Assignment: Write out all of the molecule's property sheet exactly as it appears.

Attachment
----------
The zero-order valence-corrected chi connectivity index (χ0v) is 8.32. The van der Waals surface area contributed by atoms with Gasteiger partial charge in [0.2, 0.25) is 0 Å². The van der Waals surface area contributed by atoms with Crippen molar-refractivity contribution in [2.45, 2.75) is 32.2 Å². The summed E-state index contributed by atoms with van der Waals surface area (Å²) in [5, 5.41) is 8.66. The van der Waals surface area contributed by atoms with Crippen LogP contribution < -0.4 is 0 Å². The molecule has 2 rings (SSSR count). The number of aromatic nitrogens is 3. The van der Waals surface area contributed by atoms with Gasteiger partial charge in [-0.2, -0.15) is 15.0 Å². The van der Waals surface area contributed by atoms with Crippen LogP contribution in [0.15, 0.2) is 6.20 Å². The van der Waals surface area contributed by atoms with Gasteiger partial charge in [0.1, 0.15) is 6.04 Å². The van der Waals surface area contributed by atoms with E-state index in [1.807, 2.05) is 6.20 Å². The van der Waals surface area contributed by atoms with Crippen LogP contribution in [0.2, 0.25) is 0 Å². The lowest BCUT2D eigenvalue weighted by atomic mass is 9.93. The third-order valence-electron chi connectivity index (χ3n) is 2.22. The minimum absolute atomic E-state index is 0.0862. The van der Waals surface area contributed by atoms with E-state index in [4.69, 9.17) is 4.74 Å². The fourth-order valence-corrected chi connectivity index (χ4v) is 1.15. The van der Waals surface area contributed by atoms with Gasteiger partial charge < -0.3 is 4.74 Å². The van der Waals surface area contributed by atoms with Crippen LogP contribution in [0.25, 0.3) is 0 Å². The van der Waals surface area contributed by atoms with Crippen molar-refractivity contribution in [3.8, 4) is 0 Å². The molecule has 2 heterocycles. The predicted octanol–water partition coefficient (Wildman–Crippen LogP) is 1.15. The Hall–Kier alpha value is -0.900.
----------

The zero-order valence-corrected chi connectivity index (χ0v) is 8.32. The van der Waals surface area contributed by atoms with Gasteiger partial charge in [0.2, 0.25) is 0 Å². The van der Waals surface area contributed by atoms with Crippen molar-refractivity contribution in [2.45, 2.75) is 32.2 Å². The summed E-state index contributed by atoms with van der Waals surface area (Å²) in [5, 5.41) is 8.66. The van der Waals surface area contributed by atoms with Crippen LogP contribution < -0.4 is 0 Å². The molecule has 2 rings (SSSR count). The number of aromatic nitrogens is 3. The van der Waals surface area contributed by atoms with Gasteiger partial charge in [-0.2, -0.15) is 15.0 Å². The van der Waals surface area contributed by atoms with Crippen LogP contribution in [0.15, 0.2) is 6.20 Å². The van der Waals surface area contributed by atoms with Gasteiger partial charge in [0.1, 0.15) is 6.04 Å². The van der Waals surface area contributed by atoms with E-state index in [1.807, 2.05) is 6.20 Å². The van der Waals surface area contributed by atoms with Crippen LogP contribution in [0.2, 0.25) is 0 Å². The lowest BCUT2D eigenvalue weighted by atomic mass is 9.93. The third-order valence-electron chi connectivity index (χ3n) is 2.22. The minimum absolute atomic E-state index is 0.0862. The van der Waals surface area contributed by atoms with E-state index in [4.69, 9.17) is 4.74 Å². The fourth-order valence-corrected chi connectivity index (χ4v) is 1.15. The van der Waals surface area contributed by atoms with Gasteiger partial charge < -0.3 is 4.74 Å². The van der Waals surface area contributed by atoms with Crippen LogP contribution in [0.25, 0.3) is 0 Å². The van der Waals surface area contributed by atoms with Crippen molar-refractivity contribution in [3.8, 4) is 0 Å². The molecule has 2 heterocycles. The predicted octanol–water partition coefficient (Wildman–Crippen LogP) is 1.15. The Hall–Kier alpha value is -0.900.